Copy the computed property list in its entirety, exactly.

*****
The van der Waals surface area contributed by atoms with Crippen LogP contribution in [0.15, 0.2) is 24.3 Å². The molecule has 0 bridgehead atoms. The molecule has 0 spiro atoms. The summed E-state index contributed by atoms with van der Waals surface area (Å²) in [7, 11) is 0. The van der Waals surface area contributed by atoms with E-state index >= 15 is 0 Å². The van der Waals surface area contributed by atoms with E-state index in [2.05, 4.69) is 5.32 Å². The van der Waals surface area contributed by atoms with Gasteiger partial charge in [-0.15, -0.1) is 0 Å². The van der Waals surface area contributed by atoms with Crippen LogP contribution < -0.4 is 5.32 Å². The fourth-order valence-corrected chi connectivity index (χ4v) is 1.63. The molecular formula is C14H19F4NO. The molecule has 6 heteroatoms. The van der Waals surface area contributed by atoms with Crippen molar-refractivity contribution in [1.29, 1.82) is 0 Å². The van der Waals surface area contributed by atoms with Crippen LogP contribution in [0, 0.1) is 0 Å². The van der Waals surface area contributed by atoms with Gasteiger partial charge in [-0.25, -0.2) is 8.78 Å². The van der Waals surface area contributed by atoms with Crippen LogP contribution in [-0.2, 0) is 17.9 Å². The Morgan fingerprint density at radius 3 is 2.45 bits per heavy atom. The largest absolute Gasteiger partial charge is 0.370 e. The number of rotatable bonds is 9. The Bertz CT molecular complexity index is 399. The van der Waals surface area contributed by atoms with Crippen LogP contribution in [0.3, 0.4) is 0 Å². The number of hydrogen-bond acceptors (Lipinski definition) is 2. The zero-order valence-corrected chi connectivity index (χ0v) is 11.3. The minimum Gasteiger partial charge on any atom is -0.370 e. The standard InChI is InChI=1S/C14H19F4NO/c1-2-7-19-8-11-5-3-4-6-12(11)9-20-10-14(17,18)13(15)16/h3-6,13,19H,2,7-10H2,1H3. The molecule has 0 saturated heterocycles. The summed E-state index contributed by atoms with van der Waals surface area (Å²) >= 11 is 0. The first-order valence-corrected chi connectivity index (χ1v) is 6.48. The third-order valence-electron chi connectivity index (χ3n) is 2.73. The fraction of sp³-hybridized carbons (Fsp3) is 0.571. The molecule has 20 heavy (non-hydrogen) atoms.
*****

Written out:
The van der Waals surface area contributed by atoms with Crippen LogP contribution in [0.15, 0.2) is 24.3 Å². The molecule has 0 bridgehead atoms. The molecule has 0 spiro atoms. The summed E-state index contributed by atoms with van der Waals surface area (Å²) in [7, 11) is 0. The van der Waals surface area contributed by atoms with E-state index >= 15 is 0 Å². The van der Waals surface area contributed by atoms with E-state index in [2.05, 4.69) is 5.32 Å². The van der Waals surface area contributed by atoms with Gasteiger partial charge in [-0.15, -0.1) is 0 Å². The van der Waals surface area contributed by atoms with Crippen LogP contribution < -0.4 is 5.32 Å². The fourth-order valence-corrected chi connectivity index (χ4v) is 1.63. The molecular formula is C14H19F4NO. The molecule has 6 heteroatoms. The van der Waals surface area contributed by atoms with Crippen molar-refractivity contribution in [1.29, 1.82) is 0 Å². The van der Waals surface area contributed by atoms with Crippen LogP contribution in [0, 0.1) is 0 Å². The van der Waals surface area contributed by atoms with Gasteiger partial charge in [-0.25, -0.2) is 8.78 Å². The van der Waals surface area contributed by atoms with Crippen LogP contribution in [-0.2, 0) is 17.9 Å². The Morgan fingerprint density at radius 3 is 2.45 bits per heavy atom. The largest absolute Gasteiger partial charge is 0.370 e. The number of rotatable bonds is 9. The Bertz CT molecular complexity index is 399. The van der Waals surface area contributed by atoms with Crippen LogP contribution in [0.3, 0.4) is 0 Å². The number of hydrogen-bond acceptors (Lipinski definition) is 2. The zero-order valence-corrected chi connectivity index (χ0v) is 11.3. The minimum Gasteiger partial charge on any atom is -0.370 e. The standard InChI is InChI=1S/C14H19F4NO/c1-2-7-19-8-11-5-3-4-6-12(11)9-20-10-14(17,18)13(15)16/h3-6,13,19H,2,7-10H2,1H3. The molecule has 0 saturated heterocycles. The summed E-state index contributed by atoms with van der Waals surface area (Å²) >= 11 is 0. The first-order valence-corrected chi connectivity index (χ1v) is 6.48. The third-order valence-electron chi connectivity index (χ3n) is 2.73. The fraction of sp³-hybridized carbons (Fsp3) is 0.571. The molecule has 20 heavy (non-hydrogen) atoms.